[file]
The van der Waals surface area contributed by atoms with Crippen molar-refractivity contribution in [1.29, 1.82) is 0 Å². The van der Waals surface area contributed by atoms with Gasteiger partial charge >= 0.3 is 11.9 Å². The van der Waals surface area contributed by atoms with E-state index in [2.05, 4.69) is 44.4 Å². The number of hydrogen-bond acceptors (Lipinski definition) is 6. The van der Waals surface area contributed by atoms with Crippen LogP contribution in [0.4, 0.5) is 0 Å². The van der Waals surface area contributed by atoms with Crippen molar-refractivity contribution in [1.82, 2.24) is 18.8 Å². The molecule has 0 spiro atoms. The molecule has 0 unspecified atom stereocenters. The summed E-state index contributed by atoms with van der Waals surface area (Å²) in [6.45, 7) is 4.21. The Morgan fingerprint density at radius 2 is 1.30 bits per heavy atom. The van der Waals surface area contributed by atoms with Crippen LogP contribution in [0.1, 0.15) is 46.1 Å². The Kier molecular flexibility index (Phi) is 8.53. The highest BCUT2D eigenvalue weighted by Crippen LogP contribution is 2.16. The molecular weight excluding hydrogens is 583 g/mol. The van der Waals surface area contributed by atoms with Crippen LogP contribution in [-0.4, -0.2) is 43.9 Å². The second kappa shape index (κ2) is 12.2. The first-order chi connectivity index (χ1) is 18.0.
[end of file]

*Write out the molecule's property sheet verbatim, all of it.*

The van der Waals surface area contributed by atoms with Crippen molar-refractivity contribution in [1.29, 1.82) is 0 Å². The van der Waals surface area contributed by atoms with Gasteiger partial charge >= 0.3 is 11.9 Å². The van der Waals surface area contributed by atoms with E-state index in [2.05, 4.69) is 44.4 Å². The number of hydrogen-bond acceptors (Lipinski definition) is 6. The van der Waals surface area contributed by atoms with Crippen LogP contribution in [0.4, 0.5) is 0 Å². The van der Waals surface area contributed by atoms with Crippen molar-refractivity contribution in [1.82, 2.24) is 18.8 Å². The molecule has 0 spiro atoms. The molecule has 0 unspecified atom stereocenters. The summed E-state index contributed by atoms with van der Waals surface area (Å²) in [6.45, 7) is 4.21. The Morgan fingerprint density at radius 2 is 1.30 bits per heavy atom. The van der Waals surface area contributed by atoms with Crippen LogP contribution in [0.1, 0.15) is 46.1 Å². The Kier molecular flexibility index (Phi) is 8.53. The highest BCUT2D eigenvalue weighted by Crippen LogP contribution is 2.16. The molecular weight excluding hydrogens is 583 g/mol. The van der Waals surface area contributed by atoms with Crippen LogP contribution in [-0.4, -0.2) is 43.9 Å². The second kappa shape index (κ2) is 12.2. The first-order chi connectivity index (χ1) is 18.0.